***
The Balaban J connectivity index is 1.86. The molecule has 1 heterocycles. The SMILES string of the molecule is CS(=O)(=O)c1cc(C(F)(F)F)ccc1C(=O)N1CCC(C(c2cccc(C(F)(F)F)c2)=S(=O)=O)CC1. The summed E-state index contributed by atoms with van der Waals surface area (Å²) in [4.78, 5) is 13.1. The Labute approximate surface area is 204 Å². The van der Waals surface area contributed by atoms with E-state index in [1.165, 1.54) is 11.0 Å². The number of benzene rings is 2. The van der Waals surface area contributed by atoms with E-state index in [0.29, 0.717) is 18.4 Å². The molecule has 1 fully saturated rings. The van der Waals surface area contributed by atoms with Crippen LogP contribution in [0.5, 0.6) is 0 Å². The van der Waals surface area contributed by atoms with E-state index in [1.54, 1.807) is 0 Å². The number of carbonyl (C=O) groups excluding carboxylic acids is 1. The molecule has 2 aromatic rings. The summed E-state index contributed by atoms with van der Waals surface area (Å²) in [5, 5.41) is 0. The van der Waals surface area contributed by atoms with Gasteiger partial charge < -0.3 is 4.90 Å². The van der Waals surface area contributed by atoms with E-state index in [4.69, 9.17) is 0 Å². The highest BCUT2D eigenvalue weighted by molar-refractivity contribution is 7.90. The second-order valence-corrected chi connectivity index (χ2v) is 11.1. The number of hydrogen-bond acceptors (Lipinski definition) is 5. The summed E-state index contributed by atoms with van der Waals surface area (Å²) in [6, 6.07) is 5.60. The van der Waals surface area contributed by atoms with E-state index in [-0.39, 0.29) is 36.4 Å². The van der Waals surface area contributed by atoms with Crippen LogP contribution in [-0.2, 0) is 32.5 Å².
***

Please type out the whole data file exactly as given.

The Balaban J connectivity index is 1.86. The molecule has 1 heterocycles. The SMILES string of the molecule is CS(=O)(=O)c1cc(C(F)(F)F)ccc1C(=O)N1CCC(C(c2cccc(C(F)(F)F)c2)=S(=O)=O)CC1. The summed E-state index contributed by atoms with van der Waals surface area (Å²) in [4.78, 5) is 13.1. The Labute approximate surface area is 204 Å². The van der Waals surface area contributed by atoms with E-state index in [1.165, 1.54) is 11.0 Å². The number of benzene rings is 2. The van der Waals surface area contributed by atoms with E-state index in [0.29, 0.717) is 18.4 Å². The molecule has 1 fully saturated rings. The van der Waals surface area contributed by atoms with Crippen LogP contribution in [0.5, 0.6) is 0 Å². The van der Waals surface area contributed by atoms with E-state index in [1.54, 1.807) is 0 Å². The number of carbonyl (C=O) groups excluding carboxylic acids is 1. The molecule has 2 aromatic rings. The summed E-state index contributed by atoms with van der Waals surface area (Å²) in [5, 5.41) is 0. The van der Waals surface area contributed by atoms with Gasteiger partial charge < -0.3 is 4.90 Å². The van der Waals surface area contributed by atoms with E-state index in [4.69, 9.17) is 0 Å². The highest BCUT2D eigenvalue weighted by molar-refractivity contribution is 7.90. The second-order valence-corrected chi connectivity index (χ2v) is 11.1. The number of hydrogen-bond acceptors (Lipinski definition) is 5. The summed E-state index contributed by atoms with van der Waals surface area (Å²) in [6, 6.07) is 5.60. The van der Waals surface area contributed by atoms with E-state index in [-0.39, 0.29) is 36.4 Å². The van der Waals surface area contributed by atoms with Crippen LogP contribution in [-0.2, 0) is 32.5 Å².